I’m what you’d call a woman of science. I like things that can be explained using rules and logic and order. I’ve always approached dreams the same way. Dreams, I reasoned (see, logic!), were merely the result of the electrical activity of the brain — the normal firing of neurons back and forth.
That’s all. Dreams come and go, but certainly don’t mean anything. I mean, it’s not like I’d ever spend the afternoon in the self-help section of Barnes & Noble flipping through books about decoding your dreams or seeking out the expertise of a tarot card reader.
The idea that our dreams are like a crystal ball into our psyche? That just wasn’t me.
At least, it wasn’t until I started having the same recurring dream over and over — a dream that’s left me with more questions than answers, wondering, “Am I really as self-assured as I think I am?”
It all started a few months ago. Quite randomly, actually. I dreamed that I suddenly found myself back in college after getting a call from an administrator who told me I needed to finish some classes. Immediately.
I woke up the next morning mildly perplexed by my midnight movie. Strange, I thought, but that’s about as far as my wondering and introspection went.
Like I said, I’ve never been one for deep dream analysis.
But when the dream began repeating itself week after week, I started to question the coincidence of it all. The plot played out the same in every single dream.
I’d get a call from my Alma mater:
“Hello, Ms. Blake. Our records indicate that you failed to complete all of the graduation requirements for your major.”
“Well, there must be some sort of mistake,” I tell them. “I already have my degree; I graduated 11 years ago.”
The banter goes back and forth for some time until I’m told, in a matter-of-fact, authoritative voice, that no mistake has been made. In fact, I would need to come back to college and finish those classes if I wanted to formally receive my diploma.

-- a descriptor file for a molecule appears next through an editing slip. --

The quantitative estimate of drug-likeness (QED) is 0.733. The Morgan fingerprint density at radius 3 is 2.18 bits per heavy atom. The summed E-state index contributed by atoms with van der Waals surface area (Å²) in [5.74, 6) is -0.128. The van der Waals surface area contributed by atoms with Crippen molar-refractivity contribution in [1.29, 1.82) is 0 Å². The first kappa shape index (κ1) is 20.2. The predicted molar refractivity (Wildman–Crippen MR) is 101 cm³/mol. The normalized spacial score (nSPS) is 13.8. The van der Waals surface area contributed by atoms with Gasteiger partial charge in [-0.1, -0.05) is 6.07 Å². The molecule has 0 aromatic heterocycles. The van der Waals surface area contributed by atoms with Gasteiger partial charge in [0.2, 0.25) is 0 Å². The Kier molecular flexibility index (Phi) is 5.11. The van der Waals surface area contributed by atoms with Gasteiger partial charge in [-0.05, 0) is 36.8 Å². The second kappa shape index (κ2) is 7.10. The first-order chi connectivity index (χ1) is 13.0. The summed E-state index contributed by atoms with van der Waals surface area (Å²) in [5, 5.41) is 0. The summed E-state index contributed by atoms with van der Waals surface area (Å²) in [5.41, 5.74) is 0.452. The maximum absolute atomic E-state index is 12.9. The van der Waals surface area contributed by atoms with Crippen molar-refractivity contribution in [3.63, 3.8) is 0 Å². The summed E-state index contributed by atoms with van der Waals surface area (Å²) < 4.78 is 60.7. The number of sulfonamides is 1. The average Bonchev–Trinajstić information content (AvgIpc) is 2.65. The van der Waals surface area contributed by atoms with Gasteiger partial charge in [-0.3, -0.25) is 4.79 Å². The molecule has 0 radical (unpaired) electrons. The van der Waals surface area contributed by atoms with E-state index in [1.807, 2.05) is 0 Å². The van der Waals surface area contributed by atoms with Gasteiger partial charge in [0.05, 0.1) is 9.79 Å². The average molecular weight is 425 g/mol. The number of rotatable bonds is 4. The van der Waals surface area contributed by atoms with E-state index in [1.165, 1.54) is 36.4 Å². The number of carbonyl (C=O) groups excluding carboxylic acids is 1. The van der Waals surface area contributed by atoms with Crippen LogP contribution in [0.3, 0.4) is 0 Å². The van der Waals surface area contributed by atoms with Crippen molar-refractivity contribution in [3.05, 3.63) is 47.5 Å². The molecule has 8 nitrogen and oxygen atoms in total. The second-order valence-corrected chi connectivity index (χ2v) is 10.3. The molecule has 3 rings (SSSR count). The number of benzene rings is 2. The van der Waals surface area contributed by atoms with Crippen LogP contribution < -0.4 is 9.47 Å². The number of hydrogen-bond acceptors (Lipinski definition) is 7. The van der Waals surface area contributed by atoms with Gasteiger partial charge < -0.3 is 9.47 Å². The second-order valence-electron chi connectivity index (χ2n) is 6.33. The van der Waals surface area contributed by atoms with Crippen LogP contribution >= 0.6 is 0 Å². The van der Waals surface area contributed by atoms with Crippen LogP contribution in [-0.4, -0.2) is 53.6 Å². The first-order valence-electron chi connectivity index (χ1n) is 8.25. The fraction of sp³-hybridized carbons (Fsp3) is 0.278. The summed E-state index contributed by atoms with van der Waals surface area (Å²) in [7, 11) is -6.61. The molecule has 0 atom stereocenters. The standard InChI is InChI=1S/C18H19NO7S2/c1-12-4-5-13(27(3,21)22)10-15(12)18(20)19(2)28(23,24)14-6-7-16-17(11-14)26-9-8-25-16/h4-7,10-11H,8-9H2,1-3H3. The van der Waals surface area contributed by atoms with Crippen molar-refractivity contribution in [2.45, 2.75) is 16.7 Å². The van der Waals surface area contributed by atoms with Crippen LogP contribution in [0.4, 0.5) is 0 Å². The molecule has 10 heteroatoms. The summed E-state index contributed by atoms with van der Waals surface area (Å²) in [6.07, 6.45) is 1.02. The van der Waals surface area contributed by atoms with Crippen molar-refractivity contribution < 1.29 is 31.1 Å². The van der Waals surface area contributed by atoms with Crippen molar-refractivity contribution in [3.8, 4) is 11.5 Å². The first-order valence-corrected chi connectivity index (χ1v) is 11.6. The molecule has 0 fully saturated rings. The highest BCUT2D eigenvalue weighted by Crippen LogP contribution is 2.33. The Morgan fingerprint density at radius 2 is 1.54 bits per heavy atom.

And the tone on the other end of that phone? It was utterly condescending, as if I were an errant child who had just been caught stealing. It made me feel ashamed and small.
I’d eventually wake up, my heart pounding in my chest and tiny beads of sweat forming on my brow. I couldn’t seem to escape this dream no matter how hard I tried to push it out of my mind — pun intended.
What could my unconscious be trying to tell me? Here I was, literally tossing and turning in my bed while my brain was busy tossing and turning all these weighty issues that I was, apparently, attempting to work through.
And then the pieces slowly began to fall into place: I’d recently started trying to up my freelance writing game after having put it on the back burner to focus on building my blog.
I hated to admit it, but maybe I was suffering from a case of Impostor Syndrome, that phenomenon that fills our heads with all kinds of anxiety and doubts about our abilities.
The insecurities grow increasingly palpable until we’re questioning our very worth.
The more I thought about it, the more I couldn’t deny that my insecurities were getting the best of me. I felt like a complete fraud as I saw other writers getting published in the same magazines I’d been trying to break into for years; they made it look so easy. What was I doing wrong? Maybe I really didn’t have any idea what I was doing — but the scarier thought? Maybe I didn’t have what it takes to be a writer.
Our minds have a strange way of showing us the light during the darkest hours of the night. It’ll show us things we can’t see in the morning, and, maybe more importantly, it’ll show us those deep fears that we can’t admit — both to other people and to ourselves.
I’m starting to realize that we’re most vulnerable when we’re in dreamland, but maybe that’s not such a bad thing.
I haven’t had that dream in several weeks now, so I think I’ll go to bed tonight and see what else that crystal ball has to tell me. After all, I figure it can’t hurt.